At top left, an instant of a video involving a ‘vectorial world’ by Lisa Gwilliam & Ray Sweeten at Microscope Gallery . At top right, one of Amy Butowicz‘s amusingly alt-quotidian metamorphs in her bizarrely joyous solo show at Underdonk . This piece in particular seemed immediately suggestive of Humpty Dumpty’s pants, or The Penguin’s pants, or the pants worn by some bloviating politician in a parodical caricature by Daumier. I’m not sure if they’re supposed to be anything of the sort. I am sure I want pants, or I guess culottes, of just that sort. Moving along, the painting to which those pants, or maybe ‘pants,’ point is by Alessandro Keegan. It’s one of several strong works he’s showing in “Heed,” a winning two-person show at Transmitter that features also very strong work by Angela Hiesch . At bottom left, a sculpture that seemed to imply a distilled tincture of time frozen still in atemporal liquid motion, or something of such a strangely wordable sort, in “Object of Desire,” a large group show curated by Amanda Martinez at TSA .
From de Tocqueville on, travelers have chronicled America, fascinated by its vast space, bustling cities, and diverse people, the gap between the idealized vision of itself and the version outsiders see. In 1947, before Jack Kerouac and Robert Frank took their famous road trips, Simone de Beauvoir took one of her own. Traveling East to West by trains, cars and Greyhound buses, she crossed nineteen states and visited fifty-six cities in four months, recording impressions that were published in 1948 as “America Day By Day”.
Photography is inherently effective at telling a story of place. Not only of documenting its history, but also possibly of predicting its future – projecting how a place is or is in the process of becoming. For the group show, “Rutland: Real and Imagined,” which opens in January 31, 2019 at The Alley Gallery in Rutland, Vermont, artist and curator Stephen Schaub brings together eight internationally recognized artists who interpret through their use of photography what constructs a sense of place. Altogether, the resulting photographic imagery in this exhibition creates an engaging story about Rutland – not as a single place but rather many places that come together in the minds and lives of the people who live there.
The work in “New Narrative Now,” curated by Michael David and Martin Dull at M David & Co. is united by a particularly muscular and aggressive kind of paint handling – unsurprising from a gallery well-known for cultivating abstract expressionist work. The paintings also share lyrical and mythical storytelling qualities. Recognizable figures flicker and bend across these canvases, wading through turgid waters, or wrestling with ropes of paint, or bathing in dreamy color. Animals and toys crowd some canvases, women stretch tortured forms across others. Personal mythologies illuminate and infuse each canvas, casting a mysterious spell for the viewer.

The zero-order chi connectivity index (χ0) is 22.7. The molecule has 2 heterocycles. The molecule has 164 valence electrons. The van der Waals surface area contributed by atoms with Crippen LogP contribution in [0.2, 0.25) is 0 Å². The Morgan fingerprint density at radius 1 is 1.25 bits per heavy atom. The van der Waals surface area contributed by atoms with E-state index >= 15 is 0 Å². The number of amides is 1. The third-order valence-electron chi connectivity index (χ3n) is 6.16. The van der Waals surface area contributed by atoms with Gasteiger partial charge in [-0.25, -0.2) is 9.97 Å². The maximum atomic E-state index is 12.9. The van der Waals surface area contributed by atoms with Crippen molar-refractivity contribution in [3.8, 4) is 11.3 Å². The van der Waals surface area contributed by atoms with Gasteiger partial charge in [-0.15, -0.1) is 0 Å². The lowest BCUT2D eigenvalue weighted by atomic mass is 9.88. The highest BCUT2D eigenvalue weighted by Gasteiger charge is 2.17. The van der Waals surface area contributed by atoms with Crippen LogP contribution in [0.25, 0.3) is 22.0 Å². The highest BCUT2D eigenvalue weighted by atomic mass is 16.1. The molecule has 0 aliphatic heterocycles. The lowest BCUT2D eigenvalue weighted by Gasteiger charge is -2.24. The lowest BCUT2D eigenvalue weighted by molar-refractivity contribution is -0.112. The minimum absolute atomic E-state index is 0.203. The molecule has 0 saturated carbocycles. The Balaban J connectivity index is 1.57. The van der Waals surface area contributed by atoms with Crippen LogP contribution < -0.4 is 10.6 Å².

Step off of the gray pavement, step out of the chilly dullness of an impending New York City Winter, traverse the threshold of Next to Nothing Gallery, and indulge in the celebration of painting currently on view at 181 Orchard Street.
“Plush Paint: please do not pet, caress, fondle” features the work of Jason Stopa, Osamu Kobayashi, and Susan Carr in a bounty of paintings and sculptural hybrids that boast tenacious gestures, mysterious shapes, and amped up colors. As the eyes adjust to the stark whiteness of the minimalist space, at first glance the work appears as a collection of unearthly gemstones unified by candied commercial hues and vibrating combinations of paint. Robert Erani, Gallery Director and Curator employed the cohesion of color to serve as an “accessible commonality that any viewer can appreciate.” For Erani the visual pleasure of these works seduces the viewer to take a deeper look and discover less obvious nuances that distinguish the individual work of each artist.